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A report and images taken as part of ASAC (AAS) project 380 - Archaeological Investigation of Sealing Sites at Heard Island. Taken from the report: From November 1986 to January 1987 the authors participated in the ANARE expedition to Heard Island. Our objectives were: 1) To undertake a survey of historic archaeological sites of Heard Island and to compile an inventory of sites. 2) At the request of the Antarctic Division to salvage certain sealing-era artefacts identified in the 1985/86 ANARE report as being at risk. 3) At the request of the Antarctic Division, to record the site of the historic ANARE station at Atlas Cove, to assess the significance of surviving site features and make recommendations for the conservation of significant elements. 4) To provide a report to the Australian Heritage Commission documenting the location, description and assessment of the various sealing and other historic places located during the 1986-87 expedition. Sealing sites on Heard Island can be categorised into five types based on structural and functional differences. These five types are: a) stone platforms b) hut footings or ruins c) occupied caves d) barrels e) grave All types of sites are found on the various beaches around the island, except that stone platforms appear to be confined to the southern beaches, and only one grave is known.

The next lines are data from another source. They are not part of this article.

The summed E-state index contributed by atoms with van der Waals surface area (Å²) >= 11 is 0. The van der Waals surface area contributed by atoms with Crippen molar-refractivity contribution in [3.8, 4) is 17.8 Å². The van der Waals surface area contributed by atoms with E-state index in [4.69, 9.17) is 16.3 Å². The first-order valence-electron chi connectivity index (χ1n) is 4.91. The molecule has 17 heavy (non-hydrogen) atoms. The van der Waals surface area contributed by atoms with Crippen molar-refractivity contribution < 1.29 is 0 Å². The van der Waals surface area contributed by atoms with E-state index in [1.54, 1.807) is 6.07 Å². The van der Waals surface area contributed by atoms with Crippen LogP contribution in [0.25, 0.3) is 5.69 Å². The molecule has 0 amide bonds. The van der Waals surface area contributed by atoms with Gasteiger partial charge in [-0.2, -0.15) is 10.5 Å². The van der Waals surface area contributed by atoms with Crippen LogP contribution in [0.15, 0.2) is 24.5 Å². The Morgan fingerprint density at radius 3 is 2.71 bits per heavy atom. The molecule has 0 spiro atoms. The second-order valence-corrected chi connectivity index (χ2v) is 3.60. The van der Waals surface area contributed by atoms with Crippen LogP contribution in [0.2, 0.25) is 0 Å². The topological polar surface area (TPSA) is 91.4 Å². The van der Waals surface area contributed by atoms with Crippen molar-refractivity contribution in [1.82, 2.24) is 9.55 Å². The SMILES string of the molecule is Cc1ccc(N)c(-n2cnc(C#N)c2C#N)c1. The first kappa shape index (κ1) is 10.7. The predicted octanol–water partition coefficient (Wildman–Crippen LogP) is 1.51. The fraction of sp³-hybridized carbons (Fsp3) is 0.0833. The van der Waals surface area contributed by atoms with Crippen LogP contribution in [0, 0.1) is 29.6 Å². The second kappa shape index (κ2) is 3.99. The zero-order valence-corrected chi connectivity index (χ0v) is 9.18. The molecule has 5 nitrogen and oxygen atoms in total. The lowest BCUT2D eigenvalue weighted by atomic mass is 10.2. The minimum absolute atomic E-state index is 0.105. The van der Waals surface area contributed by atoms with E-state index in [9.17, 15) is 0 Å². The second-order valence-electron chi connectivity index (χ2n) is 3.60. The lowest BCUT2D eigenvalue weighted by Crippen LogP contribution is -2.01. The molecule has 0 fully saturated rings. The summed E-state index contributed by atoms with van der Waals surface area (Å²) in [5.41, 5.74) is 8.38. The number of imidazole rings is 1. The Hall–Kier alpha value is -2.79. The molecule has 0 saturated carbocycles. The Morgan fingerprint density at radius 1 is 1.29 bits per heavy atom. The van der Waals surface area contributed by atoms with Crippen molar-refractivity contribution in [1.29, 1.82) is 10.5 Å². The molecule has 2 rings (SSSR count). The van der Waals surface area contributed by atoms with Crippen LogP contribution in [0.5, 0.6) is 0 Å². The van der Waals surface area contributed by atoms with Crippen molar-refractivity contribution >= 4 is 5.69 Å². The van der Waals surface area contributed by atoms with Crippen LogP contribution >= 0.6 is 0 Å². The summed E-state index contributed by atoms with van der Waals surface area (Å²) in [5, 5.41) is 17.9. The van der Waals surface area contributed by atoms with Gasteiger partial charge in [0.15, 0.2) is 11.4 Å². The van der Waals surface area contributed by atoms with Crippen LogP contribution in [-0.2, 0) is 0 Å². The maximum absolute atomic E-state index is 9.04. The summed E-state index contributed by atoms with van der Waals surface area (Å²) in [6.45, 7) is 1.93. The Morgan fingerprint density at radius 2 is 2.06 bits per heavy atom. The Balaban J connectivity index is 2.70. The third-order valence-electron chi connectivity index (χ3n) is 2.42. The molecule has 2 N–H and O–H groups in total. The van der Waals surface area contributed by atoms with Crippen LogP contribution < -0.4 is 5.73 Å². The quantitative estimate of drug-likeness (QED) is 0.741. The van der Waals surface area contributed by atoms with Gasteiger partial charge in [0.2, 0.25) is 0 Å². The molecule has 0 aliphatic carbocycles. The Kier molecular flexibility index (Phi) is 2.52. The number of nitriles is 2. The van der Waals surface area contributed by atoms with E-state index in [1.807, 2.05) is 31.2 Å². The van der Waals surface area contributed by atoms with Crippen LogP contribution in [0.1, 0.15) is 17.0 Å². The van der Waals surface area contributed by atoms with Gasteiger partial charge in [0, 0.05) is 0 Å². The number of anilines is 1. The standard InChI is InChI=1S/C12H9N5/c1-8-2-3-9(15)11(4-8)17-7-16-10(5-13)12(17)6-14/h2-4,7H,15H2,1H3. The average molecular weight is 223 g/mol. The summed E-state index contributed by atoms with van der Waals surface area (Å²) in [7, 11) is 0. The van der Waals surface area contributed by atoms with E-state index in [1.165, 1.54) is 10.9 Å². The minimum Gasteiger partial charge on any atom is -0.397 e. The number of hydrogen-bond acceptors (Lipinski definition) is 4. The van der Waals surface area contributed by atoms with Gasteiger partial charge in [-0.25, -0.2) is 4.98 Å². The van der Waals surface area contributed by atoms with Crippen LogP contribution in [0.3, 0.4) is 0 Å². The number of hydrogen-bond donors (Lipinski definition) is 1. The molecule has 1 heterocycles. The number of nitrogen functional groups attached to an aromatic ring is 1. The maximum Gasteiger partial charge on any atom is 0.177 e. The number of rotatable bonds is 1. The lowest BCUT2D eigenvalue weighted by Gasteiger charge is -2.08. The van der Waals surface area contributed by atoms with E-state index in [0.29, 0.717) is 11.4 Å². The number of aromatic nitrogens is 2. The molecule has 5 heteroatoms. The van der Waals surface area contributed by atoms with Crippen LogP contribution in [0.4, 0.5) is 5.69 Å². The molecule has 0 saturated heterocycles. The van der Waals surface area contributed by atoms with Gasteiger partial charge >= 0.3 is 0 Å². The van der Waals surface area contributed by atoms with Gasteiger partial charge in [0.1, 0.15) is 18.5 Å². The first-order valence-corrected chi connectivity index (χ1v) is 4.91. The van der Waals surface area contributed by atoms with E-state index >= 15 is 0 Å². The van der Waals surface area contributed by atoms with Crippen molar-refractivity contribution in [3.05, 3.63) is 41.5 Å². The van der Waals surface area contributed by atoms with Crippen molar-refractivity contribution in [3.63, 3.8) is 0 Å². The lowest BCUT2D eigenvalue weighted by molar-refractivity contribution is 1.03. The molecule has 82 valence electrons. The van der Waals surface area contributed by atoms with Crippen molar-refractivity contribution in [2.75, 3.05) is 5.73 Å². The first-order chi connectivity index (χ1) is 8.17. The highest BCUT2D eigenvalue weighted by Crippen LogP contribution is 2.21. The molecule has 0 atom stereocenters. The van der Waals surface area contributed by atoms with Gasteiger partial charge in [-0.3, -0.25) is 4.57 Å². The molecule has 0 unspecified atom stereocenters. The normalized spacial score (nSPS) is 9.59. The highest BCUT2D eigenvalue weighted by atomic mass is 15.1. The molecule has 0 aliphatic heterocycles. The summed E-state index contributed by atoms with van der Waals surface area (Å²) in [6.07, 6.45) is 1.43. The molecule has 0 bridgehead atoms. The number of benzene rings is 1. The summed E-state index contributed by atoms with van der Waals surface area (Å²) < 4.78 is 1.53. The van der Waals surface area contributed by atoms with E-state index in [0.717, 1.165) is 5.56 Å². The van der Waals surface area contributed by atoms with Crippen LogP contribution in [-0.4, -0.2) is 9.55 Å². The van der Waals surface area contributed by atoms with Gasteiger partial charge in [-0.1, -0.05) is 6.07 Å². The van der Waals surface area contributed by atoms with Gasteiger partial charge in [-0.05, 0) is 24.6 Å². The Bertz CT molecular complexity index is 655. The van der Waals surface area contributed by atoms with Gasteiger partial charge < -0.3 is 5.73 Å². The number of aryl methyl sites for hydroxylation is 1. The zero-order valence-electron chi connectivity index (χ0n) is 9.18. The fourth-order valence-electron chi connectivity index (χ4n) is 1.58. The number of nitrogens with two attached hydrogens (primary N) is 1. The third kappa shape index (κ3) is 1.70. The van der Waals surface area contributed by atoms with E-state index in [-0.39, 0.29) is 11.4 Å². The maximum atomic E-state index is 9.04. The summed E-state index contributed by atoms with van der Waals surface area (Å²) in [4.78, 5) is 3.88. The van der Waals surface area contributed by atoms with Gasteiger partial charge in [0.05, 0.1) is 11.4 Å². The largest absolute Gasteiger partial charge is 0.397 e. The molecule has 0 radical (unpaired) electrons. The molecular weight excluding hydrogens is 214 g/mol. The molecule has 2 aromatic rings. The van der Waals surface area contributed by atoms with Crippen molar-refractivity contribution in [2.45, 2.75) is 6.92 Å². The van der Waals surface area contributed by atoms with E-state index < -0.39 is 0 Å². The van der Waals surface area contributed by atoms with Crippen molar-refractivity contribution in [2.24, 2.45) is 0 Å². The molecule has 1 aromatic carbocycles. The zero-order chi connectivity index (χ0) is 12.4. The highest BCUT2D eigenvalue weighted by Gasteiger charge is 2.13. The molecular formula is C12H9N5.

Report of the 1985 A.N.A.R.E to Heard Island. This document contains the following scientific reports: Zoology - elephant seals, fur seals, General Zoology - leopard seals, fish, insects, birds; Botany - lant communities, lichens and mosses; Limnology - Zooplankton and phytoplankton; Earth Sciences - meteorology, geomagnetism, glaciology, general mapping, general phenomena; Miscellaneous Collections; History; Environmental Impact Assessment; Site Clean up; Building report and Camp inventory; Logistics; Field Operations; Recommendations; Bibliography; Appendix. Taken from the report: The 1985 ANARE to Heard island was of greater duration than any since 1963, although brief stopovers have been made by other ANAREs more recently. It was also the first time since the 1950s that biological research was the major scientific endeavour of two ANARE parties working simultaneously at both ends of the island. This reflects renewed interest in The Territory of Heard Island and The McDonald Islands and its surrounding Exclusive Economic Zone, which has a significant fishery potential. As studies on the population of the Island's Elephant Seals may offer methods of monitoring major changes in the relative balance of high level consumers in the marine ecosystem (See below), the expedition had as its highest priority the thorough censusing of Elephant Seals on the Island over the pupping period, as part of an international program aimed at monitoring the total population of these seals. A census of the whole island, by counting seals hauled out on beaches, necessitated two parties; one at Atlas Cove and the other at Spit Bay. The expedition was also given the tasks of carrying out a limited clean up of the old Atlas Cove camp (following an explicit brief which recognised its heritage value), of making a site survey for the proposed camp, and of producing an Environmental Impact Assessment of the proposed site. Other tasks included the deployment of magnetometers and the regular measurement of absolute magnetic values, a comparative meteorological program at either end of the island, an assessment of seal blubber by ultrasound, a collection of Elephant Seal blood samples for electrophoretic analysis, a Fur Seal census, a botanical survey and a general biology program made up of many small sections.